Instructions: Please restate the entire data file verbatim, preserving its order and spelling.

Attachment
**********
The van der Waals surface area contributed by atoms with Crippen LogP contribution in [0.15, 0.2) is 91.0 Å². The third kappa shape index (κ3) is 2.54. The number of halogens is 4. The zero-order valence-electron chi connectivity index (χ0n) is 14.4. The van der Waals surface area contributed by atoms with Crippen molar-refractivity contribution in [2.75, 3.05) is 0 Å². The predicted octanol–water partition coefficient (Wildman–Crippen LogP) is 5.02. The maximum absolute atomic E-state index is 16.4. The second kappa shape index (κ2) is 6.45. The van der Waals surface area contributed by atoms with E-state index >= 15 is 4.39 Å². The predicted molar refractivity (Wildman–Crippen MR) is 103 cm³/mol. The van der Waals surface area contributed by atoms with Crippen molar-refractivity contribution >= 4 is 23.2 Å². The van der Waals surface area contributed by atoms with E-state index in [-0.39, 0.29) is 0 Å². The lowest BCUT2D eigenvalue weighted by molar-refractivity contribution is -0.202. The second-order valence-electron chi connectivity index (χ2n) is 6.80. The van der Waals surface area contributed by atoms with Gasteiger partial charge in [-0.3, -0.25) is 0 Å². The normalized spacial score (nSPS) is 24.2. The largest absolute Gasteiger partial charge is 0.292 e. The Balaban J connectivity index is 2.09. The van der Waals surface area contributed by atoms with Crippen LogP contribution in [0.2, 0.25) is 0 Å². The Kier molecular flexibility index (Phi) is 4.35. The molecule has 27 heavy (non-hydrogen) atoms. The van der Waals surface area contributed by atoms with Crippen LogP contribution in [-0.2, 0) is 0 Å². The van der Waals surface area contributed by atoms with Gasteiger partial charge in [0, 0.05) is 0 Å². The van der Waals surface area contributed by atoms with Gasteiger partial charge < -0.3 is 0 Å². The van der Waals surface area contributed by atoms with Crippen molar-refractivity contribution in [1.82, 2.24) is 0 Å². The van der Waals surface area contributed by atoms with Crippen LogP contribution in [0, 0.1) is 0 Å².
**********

The van der Waals surface area contributed by atoms with Crippen LogP contribution in [0.15, 0.2) is 91.0 Å². The third kappa shape index (κ3) is 2.54. The number of halogens is 4. The zero-order valence-electron chi connectivity index (χ0n) is 14.4. The van der Waals surface area contributed by atoms with Crippen molar-refractivity contribution in [2.75, 3.05) is 0 Å². The predicted octanol–water partition coefficient (Wildman–Crippen LogP) is 5.02. The maximum absolute atomic E-state index is 16.4. The second kappa shape index (κ2) is 6.45. The van der Waals surface area contributed by atoms with E-state index >= 15 is 4.39 Å². The predicted molar refractivity (Wildman–Crippen MR) is 103 cm³/mol. The van der Waals surface area contributed by atoms with Crippen molar-refractivity contribution >= 4 is 23.2 Å². The van der Waals surface area contributed by atoms with E-state index in [-0.39, 0.29) is 0 Å². The lowest BCUT2D eigenvalue weighted by molar-refractivity contribution is -0.202. The second-order valence-electron chi connectivity index (χ2n) is 6.80. The van der Waals surface area contributed by atoms with Gasteiger partial charge in [-0.3, -0.25) is 0 Å². The normalized spacial score (nSPS) is 24.2. The largest absolute Gasteiger partial charge is 0.292 e. The Balaban J connectivity index is 2.09. The van der Waals surface area contributed by atoms with Crippen LogP contribution in [0.2, 0.25) is 0 Å². The Kier molecular flexibility index (Phi) is 4.35. The molecule has 27 heavy (non-hydrogen) atoms. The van der Waals surface area contributed by atoms with Crippen LogP contribution in [-0.2, 0) is 0 Å². The van der Waals surface area contributed by atoms with Gasteiger partial charge in [0, 0.05) is 0 Å². The van der Waals surface area contributed by atoms with Gasteiger partial charge < -0.3 is 0 Å². The van der Waals surface area contributed by atoms with Crippen molar-refractivity contribution in [1.82, 2.24) is 0 Å². The van der Waals surface area contributed by atoms with Crippen LogP contribution in [0, 0.1) is 0 Å².